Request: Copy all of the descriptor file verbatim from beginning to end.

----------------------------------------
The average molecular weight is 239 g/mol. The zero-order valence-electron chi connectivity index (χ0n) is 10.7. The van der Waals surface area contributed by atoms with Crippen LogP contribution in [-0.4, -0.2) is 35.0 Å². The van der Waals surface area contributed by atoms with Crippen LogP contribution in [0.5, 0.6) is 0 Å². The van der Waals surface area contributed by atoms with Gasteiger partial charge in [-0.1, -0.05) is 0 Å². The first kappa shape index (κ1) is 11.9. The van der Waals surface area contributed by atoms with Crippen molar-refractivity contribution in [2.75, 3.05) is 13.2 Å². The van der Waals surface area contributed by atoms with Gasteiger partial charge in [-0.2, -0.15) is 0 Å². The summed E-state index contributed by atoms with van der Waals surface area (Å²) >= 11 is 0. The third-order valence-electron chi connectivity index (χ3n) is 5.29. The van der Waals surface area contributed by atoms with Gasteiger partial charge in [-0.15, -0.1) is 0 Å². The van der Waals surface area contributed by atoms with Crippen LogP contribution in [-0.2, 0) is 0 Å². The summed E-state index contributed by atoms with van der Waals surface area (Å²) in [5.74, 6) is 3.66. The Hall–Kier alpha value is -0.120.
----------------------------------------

The average molecular weight is 239 g/mol. The zero-order valence-electron chi connectivity index (χ0n) is 10.7. The van der Waals surface area contributed by atoms with Crippen LogP contribution in [-0.4, -0.2) is 35.0 Å². The van der Waals surface area contributed by atoms with Crippen LogP contribution in [0.5, 0.6) is 0 Å². The van der Waals surface area contributed by atoms with Gasteiger partial charge in [-0.1, -0.05) is 0 Å². The first kappa shape index (κ1) is 11.9. The van der Waals surface area contributed by atoms with Crippen molar-refractivity contribution in [2.75, 3.05) is 13.2 Å². The van der Waals surface area contributed by atoms with Gasteiger partial charge in [-0.2, -0.15) is 0 Å². The summed E-state index contributed by atoms with van der Waals surface area (Å²) >= 11 is 0. The third-order valence-electron chi connectivity index (χ3n) is 5.29. The van der Waals surface area contributed by atoms with Gasteiger partial charge in [-0.15, -0.1) is 0 Å². The van der Waals surface area contributed by atoms with Crippen LogP contribution in [-0.2, 0) is 0 Å². The summed E-state index contributed by atoms with van der Waals surface area (Å²) in [5.74, 6) is 3.66. The Hall–Kier alpha value is -0.120.